Progress Report: Makin' a Moebius; Separatin' the Sleeves; Pickin' the Peppers; and Greetin' Our Guests

It's been a productive week for my UFO's. I took a class while in ATL last week, at my new *favorite* yarn store in GA, The Yarn Garden. Yvonne taught me how to make a Felted Moebius Basket, using Cat Bordhi's book "A Second Treasury of Magical Knitting," page 28-29. What an interesting technique, this so-called Magical Knitting! You start here, go 'round there, and end up back where you started...but with a twist that you actually meant to be there. I learned how to knit socks on two circular needles by reading Cat's "Socks Soar on Two Circs" book, which I checked out of our local library, and I've been knitting on two circs ever since. Admittedly, I would never have purchased this book, as some of the most prominent photos on the front look just plain silly to me (really, would you spend the time to make a Jester Tentacles Bag or Hat when there are so many sweaters that need knitting and baby blankets that need crocheting?) Ah, it would have been my loss, for sure. Check out my photo (above, left) to see the felted and finished Basket in a variegated red wool yarn (of which I don't know the name, since I failed to collect the wrapper after Y. rolled the hank for me before the class)! I even used almost all of my left-over in knitting an I-Cord to use as a decorate tie. I've got to get another one on my needles soon! Ooh, ooh...and a Moebius Scarf, too...I need one of those, like the one on page 14.

[BTW, the instructions in the book say to use a balloon to shape the basket after felting. Well, I didn't have a balloon, so I created a 'tower' of various sized bowls, topped with a wide-lipped cereal bowl...which is why my basket has a rather prominent rim, and the picture on the front of the book does not. We must add our own personal touches when we can, right?]

Meanwhile, back at my *favorite* yarn shop here at home, Knit n Caboodle in St. Charles, my Design Your Own Top-Down Sweater class continues. I am so very excited to announce that I've completed something on this project! I finished the collar (see photo, above), so now this mass of cobalt blue yarn is beginning to look like a sweater...finally. This is my problem with this whole "top-down" deal: when you knit a sweater 'normally,' you knit for a while...and have a finished back; then, you knit for a while longer...and have a finished front, or a finished sleeve. OK, to be truthful, you don't actually have a finished anything, because you are going to have to seam the 'finished' pieces together to complete the sweater (and that's supposedly the ta-da moment of a Top-Down, when you realize that you don't have to seam anything...and it's truly finished!). Oh well, it'll all reveal itself in due time, right? We got instructions on how to separate the sleeves from the main body in our last class, slipping those stitches onto some waste yarn. Check! Got that done yesterday. I've been knitting on the main body a little bit, using the expanse of stockinette to practice knitting in the Continental method. I'm told that is much faster than the English method (which I've been using for 45 years now), but you couldn't prove it by me. Faster knitting, especially on the boring bits like plain ol' stockinette (POS?), really appeals to me, but I'm so awkward...I get frustrated (surprised?) and switch to what I know for a row, then I calm down and switch back to practicing the Con. What does that say about my personality? That I love learning new things, but I hate learning new things? Oh well...there's probably something hidden in there about 'old dog(s) and new tricks,' too...but I digress. Stay tuned for more progress and pics on the Top Down Sweater project.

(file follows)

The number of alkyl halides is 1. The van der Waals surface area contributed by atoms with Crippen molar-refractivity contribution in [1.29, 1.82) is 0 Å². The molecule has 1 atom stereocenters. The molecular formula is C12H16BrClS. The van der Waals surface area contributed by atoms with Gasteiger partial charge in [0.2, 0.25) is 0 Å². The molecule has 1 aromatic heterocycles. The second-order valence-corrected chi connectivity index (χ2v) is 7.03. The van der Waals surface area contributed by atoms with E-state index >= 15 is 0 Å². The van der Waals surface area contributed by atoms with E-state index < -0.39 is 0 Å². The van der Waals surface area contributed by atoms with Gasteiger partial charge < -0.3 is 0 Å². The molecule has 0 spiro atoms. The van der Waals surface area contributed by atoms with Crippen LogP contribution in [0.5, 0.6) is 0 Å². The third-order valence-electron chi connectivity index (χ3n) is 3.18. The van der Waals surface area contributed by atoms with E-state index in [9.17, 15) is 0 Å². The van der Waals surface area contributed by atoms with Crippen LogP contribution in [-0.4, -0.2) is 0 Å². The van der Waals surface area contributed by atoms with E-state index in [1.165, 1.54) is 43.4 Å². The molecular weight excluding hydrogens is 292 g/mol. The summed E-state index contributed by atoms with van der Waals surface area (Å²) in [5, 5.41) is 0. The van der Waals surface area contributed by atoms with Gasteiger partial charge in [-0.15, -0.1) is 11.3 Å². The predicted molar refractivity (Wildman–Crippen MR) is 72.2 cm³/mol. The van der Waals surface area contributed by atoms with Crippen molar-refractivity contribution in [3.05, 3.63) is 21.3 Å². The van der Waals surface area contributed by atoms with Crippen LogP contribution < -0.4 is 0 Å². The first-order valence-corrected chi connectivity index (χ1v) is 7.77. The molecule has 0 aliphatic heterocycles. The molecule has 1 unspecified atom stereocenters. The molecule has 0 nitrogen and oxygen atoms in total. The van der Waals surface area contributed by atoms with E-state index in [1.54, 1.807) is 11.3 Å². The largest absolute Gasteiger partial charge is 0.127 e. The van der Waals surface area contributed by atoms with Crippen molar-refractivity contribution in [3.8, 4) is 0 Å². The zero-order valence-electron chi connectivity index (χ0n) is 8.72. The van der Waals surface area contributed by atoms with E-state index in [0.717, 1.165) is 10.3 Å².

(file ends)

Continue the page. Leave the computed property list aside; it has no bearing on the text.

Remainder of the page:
It's finally beginning to hint of Fall around here with cooler temps both day and night. The trees are turning...slowly...but I'm afraid that the main 'color' in the leaves will be brown. The Japanese Maple out front is really a strange brown-yellow-rust color, when we usually see lots more deep maroon-y red. The Oaks in the back are dropping brown leaves along with massive amounts of acorns...but haven't really 'turned' in color yet. Truly, about the only tree that is showing any color is the sassafras, where there is a bit of the usual red and gold visible.

The change in season signals the winding-down of both the roses and the kitchen garden. Mr. T spent a good deal of time last weekend tending each one, trimming the gangly growth back on the roses and picking the last of the peppers in the garden. The hot peppers will be good in vegetables (like green beans and turnip greens, just to name a couple) and chili in the coming months, so Mom put them up in jars of hot vinegar (see the photo, right). Mr. T also spread 25 bags of mulch to dress up the flower beds in front and fill out the garden paths in back. That means several check marks on his To Do list: (1) remove the pallet of mulch from the driveway; (2) dress the front beds; and (3) fill out the back yard pathways. Woo-hoo!

And, saving the best for last, we may have welcomed our final house guests for the season last week. Cousin Cyndee and fiance Ken from AZ stopped by for a short visit as they connected the dots from Memphis to Kansas City. Although I was a poor host (heading to my knitting class right after they arrived, then off to the airport before they even arose the next morning), we were thrilled to get a call that they wanted to include us in their itinerary. Mom introduced them to O'Charley's in O'Fallon, and then to St. Charles Old Town. Don't they take a great picture (left)?


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